What we do know is that the longer the virus is around and the more it gets transmitted, the greater the opportunity for it to mutate into another variant that will continue propagating.

edit: you might help avoid situations like this

https://www.washingtonpost.com/nation/2021/05/07/oregon-peoples-church-covid-outbreak/?utm_campaign=wp_main&utm_source=twitter&utm_medium=social

"An Oregon church sued over covid-19 restrictions. Now, an outbreak there has sickened 74"

 

Link to comment
Share on other sites

Posted (edited)
41 minutes ago, Alfred001 said:

 

I'm genuinely curious as to what the cause is for the hostility? I've asked for information in the interest of educating myself, am I not allowed to hear all the evidence before making a decision?

There are a lot of anti-vaxxers and nutjobs about at the moment, as you may be aware, that like to cast doubt on the safety and efficacy of vaccination. It looks as though some of the people here have got burnt by this in the past and may have thought you could be one of them, rather than just someone who is not well informed.

Risks from the vaccines are small compared to the risks from the disease, even for younger people. Aside from the risk of death or emergency hospitalisation if you are fat, there's a lot of long Covid about. I have a nephew who is very fit (got a half blue at Oxford, rowing for the Lightweights), whose sense of taste has been permanently altered by the virus.  I lost my sense of taste and smell totally for a fortnight, which became a bit frightening, though luckily it has come back. 

The risk of blot clots with the Oxford/AstraZeneca one seems to be about one in half a million: about a fiftieth of the annual risk of blood clots run by a woman on the pill. Nevertheless for those under 40, it is recommended to get one of the other vaccines if possible, for preference, just to avoid even this small risk.

As others have pointed out, by getting vaccinated you also help reduce the incidence of Covid in the population as a whole, which reduces the chance of more, nastier, mutations coming along and setting us all back to square one.   

So yes, get vaccinated. I had my second shot last week (AstraZeneca).  

Edited by exchemist
Link to comment
Share on other sites

49 minutes ago, Alfred001 said:

 

I'm genuinely curious as to what the cause is for the hostility? I've asked for information in the interest of educating myself, am I not allowed to hear all the evidence before making a decision?

The self righteous attitude you seemed to have adopted focused entirely on the risk to you and completely ignored the benefit to the community at large that was not something I found attractive. My post placed the option you seemed to be leaning to wards in stark terms in an effort to make clear to you, what you seemed to be finding obscure in the hope you would see your error.  The second part of my post suggested what action I thought you should take. It was the one I was 95% certain you would take once oyu had refelcted.  If the structure of my post was not clear I'll try harder next time, however, I won't apologise for using strong wording to get your attention. You seemed to need it.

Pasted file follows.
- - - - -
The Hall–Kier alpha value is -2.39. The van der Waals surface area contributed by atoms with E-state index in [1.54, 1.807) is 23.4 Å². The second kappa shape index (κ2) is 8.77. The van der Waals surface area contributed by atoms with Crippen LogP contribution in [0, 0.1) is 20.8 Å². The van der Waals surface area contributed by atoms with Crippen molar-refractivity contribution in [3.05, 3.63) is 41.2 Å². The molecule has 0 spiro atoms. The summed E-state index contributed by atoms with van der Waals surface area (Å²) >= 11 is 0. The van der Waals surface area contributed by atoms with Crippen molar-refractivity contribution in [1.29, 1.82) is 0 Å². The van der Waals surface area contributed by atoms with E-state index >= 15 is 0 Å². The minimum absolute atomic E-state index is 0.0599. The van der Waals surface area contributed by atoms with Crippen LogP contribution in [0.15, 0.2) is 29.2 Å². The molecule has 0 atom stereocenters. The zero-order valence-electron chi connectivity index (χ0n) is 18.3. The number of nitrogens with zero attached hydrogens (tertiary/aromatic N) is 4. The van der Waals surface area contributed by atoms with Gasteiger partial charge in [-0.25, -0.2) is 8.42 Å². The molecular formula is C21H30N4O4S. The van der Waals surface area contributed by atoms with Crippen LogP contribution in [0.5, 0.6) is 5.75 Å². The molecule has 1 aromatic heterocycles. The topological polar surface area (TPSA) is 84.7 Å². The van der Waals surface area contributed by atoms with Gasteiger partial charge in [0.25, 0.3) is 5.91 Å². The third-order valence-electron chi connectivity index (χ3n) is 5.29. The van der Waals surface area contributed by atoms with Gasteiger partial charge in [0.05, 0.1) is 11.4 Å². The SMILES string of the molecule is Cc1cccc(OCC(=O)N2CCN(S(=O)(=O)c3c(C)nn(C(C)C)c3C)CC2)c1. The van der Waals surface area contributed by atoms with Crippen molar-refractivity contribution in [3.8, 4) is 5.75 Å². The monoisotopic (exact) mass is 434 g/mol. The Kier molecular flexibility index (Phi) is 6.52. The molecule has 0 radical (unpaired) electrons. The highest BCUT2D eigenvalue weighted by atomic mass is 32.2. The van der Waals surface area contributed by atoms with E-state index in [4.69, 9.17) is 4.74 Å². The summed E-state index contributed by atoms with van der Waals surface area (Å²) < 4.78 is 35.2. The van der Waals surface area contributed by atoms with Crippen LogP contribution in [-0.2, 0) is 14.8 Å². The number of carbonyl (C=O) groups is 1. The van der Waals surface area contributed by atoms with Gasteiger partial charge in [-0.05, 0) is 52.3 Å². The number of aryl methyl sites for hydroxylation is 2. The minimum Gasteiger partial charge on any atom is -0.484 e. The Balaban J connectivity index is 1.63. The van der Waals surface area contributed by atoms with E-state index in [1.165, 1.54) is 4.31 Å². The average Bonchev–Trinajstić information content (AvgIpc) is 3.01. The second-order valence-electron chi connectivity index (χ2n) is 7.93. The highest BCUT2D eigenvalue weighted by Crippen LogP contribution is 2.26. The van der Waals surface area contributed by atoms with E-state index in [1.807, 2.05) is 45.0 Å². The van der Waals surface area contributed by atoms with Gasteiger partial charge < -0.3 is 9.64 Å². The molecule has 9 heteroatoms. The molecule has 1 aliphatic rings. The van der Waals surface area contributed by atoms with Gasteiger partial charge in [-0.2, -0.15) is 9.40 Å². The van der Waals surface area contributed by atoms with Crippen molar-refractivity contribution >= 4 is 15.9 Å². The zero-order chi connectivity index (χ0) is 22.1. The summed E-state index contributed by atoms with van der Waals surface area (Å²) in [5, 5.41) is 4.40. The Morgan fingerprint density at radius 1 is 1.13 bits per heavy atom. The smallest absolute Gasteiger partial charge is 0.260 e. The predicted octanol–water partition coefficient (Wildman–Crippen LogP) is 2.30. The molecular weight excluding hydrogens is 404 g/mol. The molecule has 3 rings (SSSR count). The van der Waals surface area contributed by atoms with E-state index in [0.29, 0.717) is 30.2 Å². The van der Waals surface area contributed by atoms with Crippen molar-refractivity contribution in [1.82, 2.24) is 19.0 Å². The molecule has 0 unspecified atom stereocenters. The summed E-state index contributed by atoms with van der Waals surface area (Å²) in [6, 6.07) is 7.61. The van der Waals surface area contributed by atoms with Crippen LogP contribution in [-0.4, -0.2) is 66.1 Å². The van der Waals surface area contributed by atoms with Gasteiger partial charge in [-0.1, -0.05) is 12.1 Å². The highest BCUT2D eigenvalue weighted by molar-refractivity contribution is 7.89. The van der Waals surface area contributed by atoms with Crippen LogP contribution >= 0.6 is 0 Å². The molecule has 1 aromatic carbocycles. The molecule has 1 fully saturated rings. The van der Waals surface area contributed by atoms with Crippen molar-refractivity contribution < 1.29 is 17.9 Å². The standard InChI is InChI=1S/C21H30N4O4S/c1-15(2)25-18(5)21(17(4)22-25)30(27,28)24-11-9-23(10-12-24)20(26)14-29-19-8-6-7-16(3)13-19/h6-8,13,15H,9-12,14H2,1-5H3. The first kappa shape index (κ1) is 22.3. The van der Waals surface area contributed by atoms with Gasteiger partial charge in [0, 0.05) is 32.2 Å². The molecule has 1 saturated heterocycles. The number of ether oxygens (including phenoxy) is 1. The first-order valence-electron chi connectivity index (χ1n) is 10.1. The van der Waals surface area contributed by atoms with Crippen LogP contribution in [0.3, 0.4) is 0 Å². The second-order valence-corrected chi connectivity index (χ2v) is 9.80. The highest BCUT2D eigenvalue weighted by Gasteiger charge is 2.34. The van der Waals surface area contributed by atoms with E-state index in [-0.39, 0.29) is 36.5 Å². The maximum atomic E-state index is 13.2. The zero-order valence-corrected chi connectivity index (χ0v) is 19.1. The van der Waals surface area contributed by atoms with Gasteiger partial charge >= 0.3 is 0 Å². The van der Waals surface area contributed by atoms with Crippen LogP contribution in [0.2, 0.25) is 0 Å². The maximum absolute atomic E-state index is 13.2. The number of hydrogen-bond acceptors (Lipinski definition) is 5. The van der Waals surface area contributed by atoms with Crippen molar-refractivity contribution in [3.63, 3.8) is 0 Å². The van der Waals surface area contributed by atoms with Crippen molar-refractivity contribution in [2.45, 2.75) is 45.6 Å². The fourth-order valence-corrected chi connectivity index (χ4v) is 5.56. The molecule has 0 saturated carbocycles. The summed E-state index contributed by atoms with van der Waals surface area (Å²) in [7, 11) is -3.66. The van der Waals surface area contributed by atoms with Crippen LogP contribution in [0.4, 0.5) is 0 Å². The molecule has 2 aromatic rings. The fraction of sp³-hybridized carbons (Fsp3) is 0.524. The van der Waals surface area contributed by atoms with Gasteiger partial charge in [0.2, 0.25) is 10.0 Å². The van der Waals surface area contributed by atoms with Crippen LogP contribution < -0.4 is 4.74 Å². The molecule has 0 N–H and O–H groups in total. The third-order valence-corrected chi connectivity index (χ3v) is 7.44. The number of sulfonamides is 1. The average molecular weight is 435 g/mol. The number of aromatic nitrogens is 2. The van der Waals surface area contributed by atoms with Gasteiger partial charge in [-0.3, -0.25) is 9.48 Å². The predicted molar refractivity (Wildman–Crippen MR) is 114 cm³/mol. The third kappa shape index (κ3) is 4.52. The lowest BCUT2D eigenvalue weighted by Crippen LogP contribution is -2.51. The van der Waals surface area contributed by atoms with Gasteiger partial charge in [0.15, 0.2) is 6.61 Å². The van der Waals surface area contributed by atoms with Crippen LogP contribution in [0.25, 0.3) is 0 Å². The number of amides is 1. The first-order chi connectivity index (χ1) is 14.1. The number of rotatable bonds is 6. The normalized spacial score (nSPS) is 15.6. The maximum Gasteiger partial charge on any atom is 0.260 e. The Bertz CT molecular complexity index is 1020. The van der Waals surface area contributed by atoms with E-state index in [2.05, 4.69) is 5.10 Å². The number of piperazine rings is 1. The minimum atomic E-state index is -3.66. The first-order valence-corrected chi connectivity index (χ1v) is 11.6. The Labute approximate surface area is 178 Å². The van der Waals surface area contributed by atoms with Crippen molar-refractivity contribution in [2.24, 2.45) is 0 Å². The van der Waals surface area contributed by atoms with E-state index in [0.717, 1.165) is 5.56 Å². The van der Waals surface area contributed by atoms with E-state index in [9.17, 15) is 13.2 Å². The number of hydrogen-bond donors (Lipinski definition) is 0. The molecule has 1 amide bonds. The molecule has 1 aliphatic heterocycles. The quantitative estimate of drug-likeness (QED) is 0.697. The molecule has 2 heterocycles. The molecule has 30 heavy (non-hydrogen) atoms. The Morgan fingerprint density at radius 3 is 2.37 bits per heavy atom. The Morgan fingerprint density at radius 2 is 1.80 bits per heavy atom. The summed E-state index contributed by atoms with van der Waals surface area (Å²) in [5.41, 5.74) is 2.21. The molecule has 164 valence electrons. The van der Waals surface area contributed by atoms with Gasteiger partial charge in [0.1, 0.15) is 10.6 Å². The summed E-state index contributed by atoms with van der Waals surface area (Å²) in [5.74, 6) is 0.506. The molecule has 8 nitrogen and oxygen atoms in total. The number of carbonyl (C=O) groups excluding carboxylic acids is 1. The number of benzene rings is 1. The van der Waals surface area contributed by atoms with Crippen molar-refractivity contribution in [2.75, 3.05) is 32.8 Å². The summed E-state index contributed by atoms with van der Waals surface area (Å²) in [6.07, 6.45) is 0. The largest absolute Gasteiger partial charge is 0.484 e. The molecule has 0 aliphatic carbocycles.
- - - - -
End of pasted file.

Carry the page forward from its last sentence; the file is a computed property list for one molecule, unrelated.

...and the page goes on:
I'm not in a position to say if the neg rep you seemingly gave me was warranted. I'm sure the one to @MigL was not, so I've cancelled that out with a Like. Neg rep this post if it makes you feel better.

 

Link to comment
Share on other sites

Posted (edited)
31 minutes ago, Area54 said:

The self righteous attitude you seemed to have adopted focused entirely on the risk to you and completely ignored the benefit to the community at large that was not something I found attractive. My post placed the option you seemed to be leaning to wards in stark terms in an effort to make clear to you, what you seemed to be finding obscure in the hope you would see your error.  The second part of my post suggested what action I thought you should take. It was the one I was 95% certain you would take once oyu had refelcted.  If the structure of my post was not clear I'll try harder next time, however, I won't apologise for using strong wording to get your attention. You seemed to need it.

I'm not in a position to say if the neg rep you seemingly gave me was warranted. I'm sure the one to @MigL was not, so I've cancelled that out with a Like. Neg rep this post if it makes you feel better.

 

There was nothing self righteous about my attitude, nor anything that justified the hostility with which you responded. There are plenty people who responded here and save for one other person, you were the only one who couldn't do it in civil fashion.

But anyway, let's drop it, I would rather get more good information than debate whether you should respond to people politely on internet forums.

Edited by Alfred001
Link to comment
Share on other sites

We could shorten the discussion by simply stating that a) there is no age group where providing the vaccine does not benefit the population as a whole and b) with the potential exception of under 20 year olds there is no age group where vaccination does not significantly reduce the risk of adverse health outcomes. And even then in younger folks it would depend a lot on active case numbers and other factors, which goes back to a).